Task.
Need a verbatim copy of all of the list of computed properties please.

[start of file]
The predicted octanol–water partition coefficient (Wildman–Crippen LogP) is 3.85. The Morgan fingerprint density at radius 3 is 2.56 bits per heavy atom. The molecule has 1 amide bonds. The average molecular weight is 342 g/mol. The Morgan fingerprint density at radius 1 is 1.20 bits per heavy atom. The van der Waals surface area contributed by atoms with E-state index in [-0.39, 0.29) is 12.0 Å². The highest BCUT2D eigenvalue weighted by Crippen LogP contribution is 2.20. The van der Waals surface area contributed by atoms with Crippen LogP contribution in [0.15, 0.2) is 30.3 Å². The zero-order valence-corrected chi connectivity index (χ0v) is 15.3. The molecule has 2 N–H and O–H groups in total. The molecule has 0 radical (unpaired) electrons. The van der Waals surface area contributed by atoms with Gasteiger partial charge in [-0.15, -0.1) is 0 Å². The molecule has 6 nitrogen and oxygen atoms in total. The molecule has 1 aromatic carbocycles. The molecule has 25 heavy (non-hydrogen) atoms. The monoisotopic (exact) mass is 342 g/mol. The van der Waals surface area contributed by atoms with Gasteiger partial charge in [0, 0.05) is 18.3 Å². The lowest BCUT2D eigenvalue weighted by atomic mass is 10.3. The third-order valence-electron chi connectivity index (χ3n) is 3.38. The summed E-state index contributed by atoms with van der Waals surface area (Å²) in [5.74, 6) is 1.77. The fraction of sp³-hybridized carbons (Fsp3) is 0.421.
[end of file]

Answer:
The predicted octanol–water partition coefficient (Wildman–Crippen LogP) is 3.85. The Morgan fingerprint density at radius 3 is 2.56 bits per heavy atom. The molecule has 1 amide bonds. The average molecular weight is 342 g/mol. The Morgan fingerprint density at radius 1 is 1.20 bits per heavy atom. The van der Waals surface area contributed by atoms with E-state index in [-0.39, 0.29) is 12.0 Å². The highest BCUT2D eigenvalue weighted by Crippen LogP contribution is 2.20. The van der Waals surface area contributed by atoms with Crippen LogP contribution in [0.15, 0.2) is 30.3 Å². The zero-order valence-corrected chi connectivity index (χ0v) is 15.3. The molecule has 2 N–H and O–H groups in total. The molecule has 0 radical (unpaired) electrons. The van der Waals surface area contributed by atoms with Gasteiger partial charge in [-0.15, -0.1) is 0 Å². The molecule has 6 nitrogen and oxygen atoms in total. The molecule has 1 aromatic carbocycles. The molecule has 25 heavy (non-hydrogen) atoms. The monoisotopic (exact) mass is 342 g/mol. The van der Waals surface area contributed by atoms with Gasteiger partial charge in [0, 0.05) is 18.3 Å². The lowest BCUT2D eigenvalue weighted by atomic mass is 10.3. The third-order valence-electron chi connectivity index (χ3n) is 3.38. The summed E-state index contributed by atoms with van der Waals surface area (Å²) in [5.74, 6) is 1.77. The fraction of sp³-hybridized carbons (Fsp3) is 0.421.